We see this dynamic in Table 1. For the 0 to 24-years-old group, there are more males than females. Black people have the lowest sex ratio of 1.03, but there are still 103 males to every 100 females. The white ratio is 1.05. (The analysis of the Latinx and Asian populations are of the US-born populations to avoid distortions from gender biases in terms of who immigrates and from sex-selective abortions favoring males, which are more common in Asia.20) For all races, the sex ratio declines as one moves to older age categories.

But notice that the flip to more females than males occurs fastest for Black people. In the prime-age category of 25- to 54-years-old, there are 101 white men for every 100 white women. For the US-born Latinx and Asian populations, there is an equal number of males to females. For the Black population, however, there are only 90 men for every 100 women.

Figure 8

Figure 8 shows the 2014 mortality rates for white and Black males and females under 55-years-old. The males have higher mortality rates than the females. Although the mortality rate for Black females is higher than the rate for white females, the difference between the male and female mortality rates is still larger for Blacks than for whites. The Black male mortality rate is 103.4 points above the Black female rate, while the white male rate is only 73.9 points above the white female rate. Black males have a higher mortality rate relative to Black females than white males relative to white females.

As with incarceration, society-wide systems of racial discrimination led to the high mortality rate of Black men. The Centers for Disease Control and Prevention states,

. . . centuries of racism in this country has had a profound and negative impact on communities of color. The impact is pervasive and deeply embedded in our society—affecting where one lives, learns, works, worships and plays and creating inequities in access to a range of social and economic benefits—such as housing, education, wealth, and employment. These conditions—often referred to as social determinants of health—are key drivers of health inequities within communities of color, placing those within these populations at greater risk for poor health outcomes.21

It seems likely that for Black men, joblessness and racial discrimination in the labor market are among the social factors contributing to their higher mortality rate. This higher rate of mortality for Black men than for Black women leads to the low Black sex ratio. In a more equitable society, the prime-age Black male-to-female ratio would be more like the white ratio, which means that there would be more Black men alive and available for work.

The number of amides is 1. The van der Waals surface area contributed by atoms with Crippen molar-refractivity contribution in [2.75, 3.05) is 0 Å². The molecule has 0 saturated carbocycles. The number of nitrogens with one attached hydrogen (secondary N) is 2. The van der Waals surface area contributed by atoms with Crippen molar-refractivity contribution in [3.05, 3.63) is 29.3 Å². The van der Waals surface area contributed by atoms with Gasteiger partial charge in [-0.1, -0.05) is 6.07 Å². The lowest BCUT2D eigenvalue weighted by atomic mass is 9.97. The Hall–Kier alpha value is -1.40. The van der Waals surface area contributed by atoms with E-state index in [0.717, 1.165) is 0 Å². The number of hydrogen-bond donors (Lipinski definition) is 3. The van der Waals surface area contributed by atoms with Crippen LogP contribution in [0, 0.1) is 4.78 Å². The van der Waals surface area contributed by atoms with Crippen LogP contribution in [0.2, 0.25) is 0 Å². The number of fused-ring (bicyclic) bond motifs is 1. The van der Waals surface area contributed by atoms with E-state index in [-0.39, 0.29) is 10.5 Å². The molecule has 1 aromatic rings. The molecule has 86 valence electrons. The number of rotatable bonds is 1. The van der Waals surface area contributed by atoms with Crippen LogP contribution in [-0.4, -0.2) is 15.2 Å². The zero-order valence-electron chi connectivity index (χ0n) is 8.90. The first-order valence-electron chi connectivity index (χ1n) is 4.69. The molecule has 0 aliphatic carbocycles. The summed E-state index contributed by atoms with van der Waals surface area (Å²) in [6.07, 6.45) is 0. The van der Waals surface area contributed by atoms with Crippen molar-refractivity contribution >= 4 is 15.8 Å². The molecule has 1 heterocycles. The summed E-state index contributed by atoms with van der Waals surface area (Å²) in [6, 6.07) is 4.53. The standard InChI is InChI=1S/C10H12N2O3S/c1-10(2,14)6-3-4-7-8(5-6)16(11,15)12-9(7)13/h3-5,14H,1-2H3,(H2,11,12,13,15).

The Adjusted Rates

When Black men are incarcerated or deceased that does not mean that they do not still have children, family members, and partners who, under different circumstances, could benefit from their financial support. It is important that the jobs gap be understood not just for its impact on the jobless Black men but also for its impact on Black families and communities.

Figure 9

In 2014, the year of “moderate” unemployment, the prime-age men’s white-Black jobs gap was 341,000 jobs as measured by the unemployment rate. It was 947,000 jobs, 2.8 times as large when one looked at the gap in the official employment-to-population ratios (EPOPs). But the official EPOP calculation excluded the many white and Black men in state and federal prisons. Including them in the calculations increases the jobs gap to 1.2 million, making it 3.6 times the unemployment rate jobs gap (Figure 9). (See Figures A2 and A3 in the Appendix for the calculations for periods of “low” and “high” unemployment.)

Black men have a higher mortality rate than white men, and this lowers the Black sex ratio below the white sex ratio. If we make the prime-age Black sex ratio equal to the white sex ratio, we can see the potential jobs Black communities have lost due to the higher mortality rate for Black men. Adding these additional jobs to our prior jobs gap calculation increases the gap to nearly 1.4 million or 4.1 times the unemployment rate jobs gap.

In 2014, even if we were able to employ the 947,000 Black men needed to close the EPOP jobs gap, Black families and communities would still be functioning with a deficit of the income from (1,388,000 – 947,000 =) 441,000 jobs because of the Black men who were incarcerated or who had died as a result of a higher mortality rate than white men.

Addressing the prime-age men’s white-Black EPOP jobs gap is one important step in building up the economic health of Black communities, but it is only one of several steps that are necessary. Among the other steps are reducing the high incarceration and mortality rates of Black men. The good news is that increasing employment will probably lead to future reductions in incarceration and mortality. Reducing joblessness lessens the socioeconomic marginalization of Black neighborhoods which should reduce street crime. Reducing joblessness improves one factor in the social determinants causing worse health outcomes for Black men.

No Adjustment for the Undercounting of Joblessness in Official Statistics